A few days ago our legislators reached a tentative deal to fund the government through September; though the legislation has not been finalized and signed yet, the current agreement expires at the end of the week. Byron York reports that, like any 1,665-page bill, it’s stuffed with a lot of lawmakers’ pet priorities:

One of those priorities sure to cause controversy, if it becomes widely known, is a provision to greatly increase the number of temporary, low-wage foreign workers allowed into the United States. (In government-speak, “temporary” can mean a worker who spends up to nine months a year in the U.S. for multiple years.) The number of such workers is currently limited to 66,000 per year. Under the new spending bill, that could double.

It’s right there on page 735, in a section dealing with H-2B visas, which allow foreign workers to fill low-wage, seasonal, non-agricultural jobs in the United States. … “Notwithstanding the numerical limitation set forth [in the law],” the bill says, “the Secretary of Homeland Security, after consultation with the Secretary of Labor, and upon the determination that the needs of American businesses cannot be satisfied in fiscal year 2017 with United States workers who are willing, qualified, and able to perform temporary nonagricultural labor, may increase the total number of aliens who may receive a visa [under the H-2B law].”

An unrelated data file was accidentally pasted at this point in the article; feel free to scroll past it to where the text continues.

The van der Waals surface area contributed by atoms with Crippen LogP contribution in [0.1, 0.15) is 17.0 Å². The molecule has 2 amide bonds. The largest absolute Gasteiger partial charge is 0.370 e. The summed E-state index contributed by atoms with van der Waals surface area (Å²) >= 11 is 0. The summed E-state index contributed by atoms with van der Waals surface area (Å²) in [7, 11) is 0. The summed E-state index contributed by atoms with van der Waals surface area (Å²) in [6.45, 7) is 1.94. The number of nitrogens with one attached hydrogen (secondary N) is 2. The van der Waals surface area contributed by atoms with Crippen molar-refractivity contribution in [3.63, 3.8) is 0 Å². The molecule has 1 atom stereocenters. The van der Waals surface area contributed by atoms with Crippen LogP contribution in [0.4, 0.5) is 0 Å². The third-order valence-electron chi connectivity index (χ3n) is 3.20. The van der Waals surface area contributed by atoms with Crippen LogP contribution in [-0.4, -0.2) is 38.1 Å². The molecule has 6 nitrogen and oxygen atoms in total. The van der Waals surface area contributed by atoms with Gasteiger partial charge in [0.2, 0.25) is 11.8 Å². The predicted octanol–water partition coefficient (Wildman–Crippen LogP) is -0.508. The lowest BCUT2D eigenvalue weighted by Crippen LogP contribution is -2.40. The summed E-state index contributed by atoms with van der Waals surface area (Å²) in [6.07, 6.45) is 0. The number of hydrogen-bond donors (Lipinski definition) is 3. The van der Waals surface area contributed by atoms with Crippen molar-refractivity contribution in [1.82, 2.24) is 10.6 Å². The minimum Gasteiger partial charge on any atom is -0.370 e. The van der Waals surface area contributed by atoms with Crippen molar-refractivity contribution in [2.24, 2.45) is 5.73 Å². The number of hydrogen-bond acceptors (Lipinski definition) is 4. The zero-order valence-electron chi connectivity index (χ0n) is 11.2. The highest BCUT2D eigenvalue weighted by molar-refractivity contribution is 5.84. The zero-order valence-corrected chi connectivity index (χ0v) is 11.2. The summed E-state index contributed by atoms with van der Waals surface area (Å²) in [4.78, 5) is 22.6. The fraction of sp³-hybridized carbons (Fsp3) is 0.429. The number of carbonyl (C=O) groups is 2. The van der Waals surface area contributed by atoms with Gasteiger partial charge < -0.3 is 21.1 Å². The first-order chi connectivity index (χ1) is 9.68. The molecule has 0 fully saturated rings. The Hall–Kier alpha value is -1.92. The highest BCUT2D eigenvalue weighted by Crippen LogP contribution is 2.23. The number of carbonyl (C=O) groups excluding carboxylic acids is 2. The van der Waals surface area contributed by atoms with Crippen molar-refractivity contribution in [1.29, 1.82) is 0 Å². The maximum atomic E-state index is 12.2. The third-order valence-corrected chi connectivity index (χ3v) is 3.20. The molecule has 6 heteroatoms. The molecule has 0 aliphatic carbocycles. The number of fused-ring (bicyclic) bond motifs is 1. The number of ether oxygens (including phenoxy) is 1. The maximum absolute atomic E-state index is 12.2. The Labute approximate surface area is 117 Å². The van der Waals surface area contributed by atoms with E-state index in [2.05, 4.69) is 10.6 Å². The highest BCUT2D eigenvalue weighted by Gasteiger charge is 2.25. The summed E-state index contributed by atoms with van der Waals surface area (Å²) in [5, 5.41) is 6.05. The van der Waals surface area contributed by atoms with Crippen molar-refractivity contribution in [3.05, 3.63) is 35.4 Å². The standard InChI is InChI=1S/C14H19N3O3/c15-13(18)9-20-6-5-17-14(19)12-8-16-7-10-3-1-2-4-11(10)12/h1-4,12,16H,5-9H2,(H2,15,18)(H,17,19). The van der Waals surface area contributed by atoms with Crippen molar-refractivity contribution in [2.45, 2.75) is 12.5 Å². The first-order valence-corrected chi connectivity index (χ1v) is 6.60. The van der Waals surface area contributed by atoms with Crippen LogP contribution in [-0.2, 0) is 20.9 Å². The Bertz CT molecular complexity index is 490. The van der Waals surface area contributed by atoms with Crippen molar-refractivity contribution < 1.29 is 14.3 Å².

In addition to increasing the number of H-2Bs, the new provision would remove some key protections for U.S. workers. In an email conversation, Michael Hancock, a former top official in the Labor Department’s Wage and Hour Division, said that at present, there is a requirement that U.S. workers in the same geographical area as H-2B workers “are entitled to at least as generous wages and terms of employment as H-2B workers.” The visa provision in the spending bill, Hancock said, “forbids the Department of Labor from enforcing this protection on behalf of U.S. workers.”

Read the whole thing. See also the Center for Immigration Studies.

In February I spelled out the advantages of high-skill immigration, and Trump himself has said he thinks immigration should be “merit-based.” So increasing the number of low-skill foreign workers is … an odd decision.